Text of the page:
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Water Quality

The Pudding basin is one of the most intensely farmed agricultural sub-basins in the Willamette Valley. In 2002, Marion County, the Pudding River Watershed Council and the Marion SWCD began a Water Quality Monitoring program in the Pudding River watershed to establish baseline water quality conditions. This program provided a means for residents to learn about their watershed, volunteers to collect data and stakeholders to have tools for future decision-making and restoration efforts. This information folded into the Water Quality chapter of the Pudding River Watershed Assessment that was completed in 2006. Because the information was collected, graded, and submitted to the DEQ’s water monitoring database, it was also used in the 2008 Total Maximum Daily Load (TMDL) allocations in the Molalla/Pudding basin by the Department of Environmental Quality (DEQ).

Ag Water Quality Management

The Agricultural Water Quality Management (AgWQM) Area Plan, came out of the Agricultural Water Quality Management Act (Senate Bill 1010) in 1993. Our local area plan for the Molalla-Pudding-French Prairie-North Santiam Subbasins was approved in January of 2002, and provides guidance for addressing agricultural water quality issues. View the plan online or contact the Marion SWCD office for a paper copy.

The plan identifies strategies to reduce water pollution from agricultural lands through a combination of education programs, land treatments, management activities, and monitoring. The plan relies on the agricultural community finding proactive, voluntary ways to limit the effects of their operations on local waterways.

The plan applies to agricultural and rural lands outside Urban Growth Boundaries. It does not cover private or public forests managed under the Forest Practices Act. The plan was written by a group of stakeholders, the Local Advisory Committee, with the help of the Marion Soil and Water Conservation District and Oregon Department of Agriculture (ODA). The Local Advisory Committee meets periodically to discuss progress implementing the local Agricultural Water Quality Management Area Plan.

The Marion SWCD is a Local Management Agency for our local Area Plan, which means we provide educational and technical services to help meet the goals of the plan. We promote practices that have been well researched and are known to be effective in reducing erosion and polluted runoff when installed correctly. Many of the practices we recommend come from the growers themselves; other recommended practices have been developed by NRCS or OSU Extension Service.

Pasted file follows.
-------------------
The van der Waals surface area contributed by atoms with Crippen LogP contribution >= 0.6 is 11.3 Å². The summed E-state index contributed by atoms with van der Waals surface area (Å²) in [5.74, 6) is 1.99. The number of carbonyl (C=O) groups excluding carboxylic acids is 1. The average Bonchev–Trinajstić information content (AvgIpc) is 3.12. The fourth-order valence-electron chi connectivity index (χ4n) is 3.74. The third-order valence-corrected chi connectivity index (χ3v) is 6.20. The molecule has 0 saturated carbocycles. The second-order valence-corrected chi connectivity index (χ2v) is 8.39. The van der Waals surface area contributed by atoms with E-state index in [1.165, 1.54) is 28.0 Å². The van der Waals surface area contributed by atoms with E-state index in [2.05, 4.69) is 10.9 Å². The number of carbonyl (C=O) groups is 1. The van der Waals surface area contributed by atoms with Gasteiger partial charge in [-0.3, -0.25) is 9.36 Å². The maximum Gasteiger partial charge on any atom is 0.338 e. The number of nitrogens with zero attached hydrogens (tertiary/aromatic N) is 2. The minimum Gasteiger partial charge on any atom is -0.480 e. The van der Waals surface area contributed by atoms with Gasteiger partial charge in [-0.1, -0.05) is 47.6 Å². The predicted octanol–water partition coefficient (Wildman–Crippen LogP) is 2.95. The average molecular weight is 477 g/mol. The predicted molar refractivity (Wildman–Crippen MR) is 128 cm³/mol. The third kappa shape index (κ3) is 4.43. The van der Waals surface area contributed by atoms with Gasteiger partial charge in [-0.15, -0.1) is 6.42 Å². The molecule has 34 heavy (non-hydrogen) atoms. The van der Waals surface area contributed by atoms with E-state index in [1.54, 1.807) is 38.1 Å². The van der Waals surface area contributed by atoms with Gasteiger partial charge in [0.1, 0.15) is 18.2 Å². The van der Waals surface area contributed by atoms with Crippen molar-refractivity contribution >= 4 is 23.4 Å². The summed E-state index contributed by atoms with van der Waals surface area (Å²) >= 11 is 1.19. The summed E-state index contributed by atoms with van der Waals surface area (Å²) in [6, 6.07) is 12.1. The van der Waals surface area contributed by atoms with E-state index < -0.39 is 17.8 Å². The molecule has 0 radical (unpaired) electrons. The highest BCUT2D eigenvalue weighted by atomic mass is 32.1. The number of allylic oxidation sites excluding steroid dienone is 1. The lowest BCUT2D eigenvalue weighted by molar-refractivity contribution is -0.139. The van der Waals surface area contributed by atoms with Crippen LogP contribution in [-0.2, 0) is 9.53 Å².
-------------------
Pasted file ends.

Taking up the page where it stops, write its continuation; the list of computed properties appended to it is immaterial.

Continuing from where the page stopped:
Small improvements in management can reduce a farm’s overall contribution to non-point source pollution, while helping growers meet their goals. Marion SWCD’s grant programs can help farmers adopt practices that minimize erosion and run-off. Marion SWCD’s conservation planners provide free farm and field audits to help landowners determine if any resource concerns should be addressed. They can also evaluate landscape conditions and operations to ensure they support clean water and healthy watersheds. For example, if a landowners has a stream or wetland, does it have adequate vegetation to provide shade, filtration and work to slow runoff velocity?

While ODA is the regulatory authority tasked with enforcing minimum compliance with ag water quality rules under a complaint-driven process, working with the SWCD is completely voluntary. The Marion SWCD has no regulatory authority. By starting a voluntary conservation plan, landowners can better manage their land and receive guidance for staying in compliance with the rules that govern natural resources.

Pesticide Stewardship Program

The Pudding Pesticide Stewardship Partnership (PSP), is one of many PSPs formed and promoted by the Oregon DEQ as a way for local communities to voluntarily support their watershed and industry by identifying and voluntarily reducing chemical impacts to streams to meet water quality criteria and avoid additional agency regulatory actions. The Pudding PSP is a cooperative effort of Marion SWCD, Oregon Department of Environmental Quality (DEQ), OSU Extension Service, Oregon Department of Agriculture (ODA), and agricultural businesses and producers.

Since the Pesticide Stewardship Program began in 1999, significant progress has been made in identifying and improving water quality associated with pesticide use at a local level. Oregon DEQ has been sharing pesticide sampling data in the Pudding basin since 2005. The data shows steady reductions in detections or levels for pesticides such as Chlorpyrifos and Guthion (azinphos-methyl).

The Pudding Pesticide Stewardship Program holds educational forums and Agricultural Waste Collection Events. The Waste Collection Events accept “legacy” pesticides such as DDT and Chlordane as well as excess or otherwise unusable restricted-use pesticides. So far, over 100,000 pounds of pesticides have been collected from over 200 participants.